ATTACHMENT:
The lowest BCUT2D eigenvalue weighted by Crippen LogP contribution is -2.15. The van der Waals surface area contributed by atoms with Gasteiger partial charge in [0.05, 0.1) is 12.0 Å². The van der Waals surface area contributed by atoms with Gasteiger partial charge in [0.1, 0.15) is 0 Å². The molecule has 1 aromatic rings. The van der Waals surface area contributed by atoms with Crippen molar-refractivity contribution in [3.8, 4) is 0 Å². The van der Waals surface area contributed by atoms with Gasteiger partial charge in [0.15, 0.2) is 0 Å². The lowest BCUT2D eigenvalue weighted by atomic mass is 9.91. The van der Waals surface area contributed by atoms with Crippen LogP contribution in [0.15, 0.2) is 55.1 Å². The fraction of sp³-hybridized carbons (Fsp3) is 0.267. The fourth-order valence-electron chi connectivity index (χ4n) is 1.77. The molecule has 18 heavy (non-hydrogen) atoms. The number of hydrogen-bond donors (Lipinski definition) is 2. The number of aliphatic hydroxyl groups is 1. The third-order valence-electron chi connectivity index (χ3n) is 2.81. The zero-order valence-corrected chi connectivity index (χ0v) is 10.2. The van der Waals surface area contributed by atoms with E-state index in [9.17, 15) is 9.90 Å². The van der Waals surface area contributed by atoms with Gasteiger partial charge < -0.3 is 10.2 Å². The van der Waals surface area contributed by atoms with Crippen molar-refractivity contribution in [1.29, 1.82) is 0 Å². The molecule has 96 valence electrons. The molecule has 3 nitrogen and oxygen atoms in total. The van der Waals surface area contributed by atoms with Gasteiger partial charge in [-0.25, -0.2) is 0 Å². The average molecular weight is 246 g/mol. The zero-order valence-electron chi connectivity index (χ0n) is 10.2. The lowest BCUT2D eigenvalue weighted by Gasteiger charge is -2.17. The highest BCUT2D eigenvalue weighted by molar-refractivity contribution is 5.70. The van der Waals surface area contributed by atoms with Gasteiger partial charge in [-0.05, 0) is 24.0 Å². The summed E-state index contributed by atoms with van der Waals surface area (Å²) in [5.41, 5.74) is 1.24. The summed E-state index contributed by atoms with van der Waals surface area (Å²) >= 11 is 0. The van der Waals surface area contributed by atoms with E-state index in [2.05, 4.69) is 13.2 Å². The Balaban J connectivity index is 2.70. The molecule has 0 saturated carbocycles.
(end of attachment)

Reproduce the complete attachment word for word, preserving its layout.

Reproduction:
The lowest BCUT2D eigenvalue weighted by Crippen LogP contribution is -2.15. The van der Waals surface area contributed by atoms with Gasteiger partial charge in [0.05, 0.1) is 12.0 Å². The van der Waals surface area contributed by atoms with Gasteiger partial charge in [0.1, 0.15) is 0 Å². The molecule has 1 aromatic rings. The van der Waals surface area contributed by atoms with Crippen molar-refractivity contribution in [3.8, 4) is 0 Å². The van der Waals surface area contributed by atoms with Gasteiger partial charge in [0.15, 0.2) is 0 Å². The lowest BCUT2D eigenvalue weighted by atomic mass is 9.91. The van der Waals surface area contributed by atoms with Crippen LogP contribution in [0.15, 0.2) is 55.1 Å². The fraction of sp³-hybridized carbons (Fsp3) is 0.267. The fourth-order valence-electron chi connectivity index (χ4n) is 1.77. The molecule has 18 heavy (non-hydrogen) atoms. The number of hydrogen-bond donors (Lipinski definition) is 2. The number of aliphatic hydroxyl groups is 1. The third-order valence-electron chi connectivity index (χ3n) is 2.81. The zero-order valence-corrected chi connectivity index (χ0v) is 10.2. The van der Waals surface area contributed by atoms with E-state index in [9.17, 15) is 9.90 Å². The van der Waals surface area contributed by atoms with Gasteiger partial charge < -0.3 is 10.2 Å². The van der Waals surface area contributed by atoms with Crippen molar-refractivity contribution in [1.29, 1.82) is 0 Å². The molecule has 96 valence electrons. The molecule has 3 nitrogen and oxygen atoms in total. The van der Waals surface area contributed by atoms with Gasteiger partial charge in [-0.25, -0.2) is 0 Å². The average molecular weight is 246 g/mol. The zero-order valence-electron chi connectivity index (χ0n) is 10.2. The lowest BCUT2D eigenvalue weighted by Gasteiger charge is -2.17. The highest BCUT2D eigenvalue weighted by molar-refractivity contribution is 5.70. The van der Waals surface area contributed by atoms with Gasteiger partial charge in [-0.05, 0) is 24.0 Å². The summed E-state index contributed by atoms with van der Waals surface area (Å²) in [5.41, 5.74) is 1.24. The summed E-state index contributed by atoms with van der Waals surface area (Å²) >= 11 is 0. The van der Waals surface area contributed by atoms with E-state index in [2.05, 4.69) is 13.2 Å². The Balaban J connectivity index is 2.70. The molecule has 0 saturated carbocycles.